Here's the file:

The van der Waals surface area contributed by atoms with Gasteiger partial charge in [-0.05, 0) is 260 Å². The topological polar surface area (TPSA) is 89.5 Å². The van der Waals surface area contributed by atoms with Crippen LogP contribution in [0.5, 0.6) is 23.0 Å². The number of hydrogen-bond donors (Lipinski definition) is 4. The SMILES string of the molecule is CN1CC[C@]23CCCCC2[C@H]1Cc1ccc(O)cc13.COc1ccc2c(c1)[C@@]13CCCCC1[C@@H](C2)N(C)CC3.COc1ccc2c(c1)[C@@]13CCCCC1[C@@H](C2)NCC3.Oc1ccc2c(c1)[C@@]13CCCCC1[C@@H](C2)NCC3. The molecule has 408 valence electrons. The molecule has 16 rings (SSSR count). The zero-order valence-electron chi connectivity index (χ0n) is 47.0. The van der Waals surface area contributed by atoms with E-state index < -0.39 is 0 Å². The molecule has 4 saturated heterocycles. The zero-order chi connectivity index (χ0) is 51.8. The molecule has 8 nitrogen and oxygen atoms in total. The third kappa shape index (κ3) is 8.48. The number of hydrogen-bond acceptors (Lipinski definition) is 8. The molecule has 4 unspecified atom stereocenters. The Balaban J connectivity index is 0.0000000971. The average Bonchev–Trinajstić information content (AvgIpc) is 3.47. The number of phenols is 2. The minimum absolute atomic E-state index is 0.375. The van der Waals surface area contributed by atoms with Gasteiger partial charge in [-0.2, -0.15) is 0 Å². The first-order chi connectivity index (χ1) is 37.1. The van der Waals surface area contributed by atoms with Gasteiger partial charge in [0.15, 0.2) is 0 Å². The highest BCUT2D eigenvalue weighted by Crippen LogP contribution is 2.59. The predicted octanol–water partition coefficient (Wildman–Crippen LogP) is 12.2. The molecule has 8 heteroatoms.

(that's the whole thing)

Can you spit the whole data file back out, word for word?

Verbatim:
The van der Waals surface area contributed by atoms with Gasteiger partial charge in [-0.05, 0) is 260 Å². The topological polar surface area (TPSA) is 89.5 Å². The van der Waals surface area contributed by atoms with Crippen LogP contribution in [0.5, 0.6) is 23.0 Å². The number of hydrogen-bond donors (Lipinski definition) is 4. The SMILES string of the molecule is CN1CC[C@]23CCCCC2[C@H]1Cc1ccc(O)cc13.COc1ccc2c(c1)[C@@]13CCCCC1[C@@H](C2)N(C)CC3.COc1ccc2c(c1)[C@@]13CCCCC1[C@@H](C2)NCC3.Oc1ccc2c(c1)[C@@]13CCCCC1[C@@H](C2)NCC3. The molecule has 408 valence electrons. The molecule has 16 rings (SSSR count). The zero-order valence-electron chi connectivity index (χ0n) is 47.0. The van der Waals surface area contributed by atoms with E-state index < -0.39 is 0 Å². The molecule has 4 saturated heterocycles. The zero-order chi connectivity index (χ0) is 51.8. The molecule has 8 nitrogen and oxygen atoms in total. The third kappa shape index (κ3) is 8.48. The number of hydrogen-bond acceptors (Lipinski definition) is 8. The molecule has 4 unspecified atom stereocenters. The Balaban J connectivity index is 0.0000000971. The average Bonchev–Trinajstić information content (AvgIpc) is 3.47. The number of phenols is 2. The minimum absolute atomic E-state index is 0.375. The van der Waals surface area contributed by atoms with Gasteiger partial charge in [-0.2, -0.15) is 0 Å². The first-order chi connectivity index (χ1) is 37.1. The van der Waals surface area contributed by atoms with Gasteiger partial charge in [0.15, 0.2) is 0 Å². The highest BCUT2D eigenvalue weighted by Crippen LogP contribution is 2.59. The predicted octanol–water partition coefficient (Wildman–Crippen LogP) is 12.2. The molecule has 8 heteroatoms.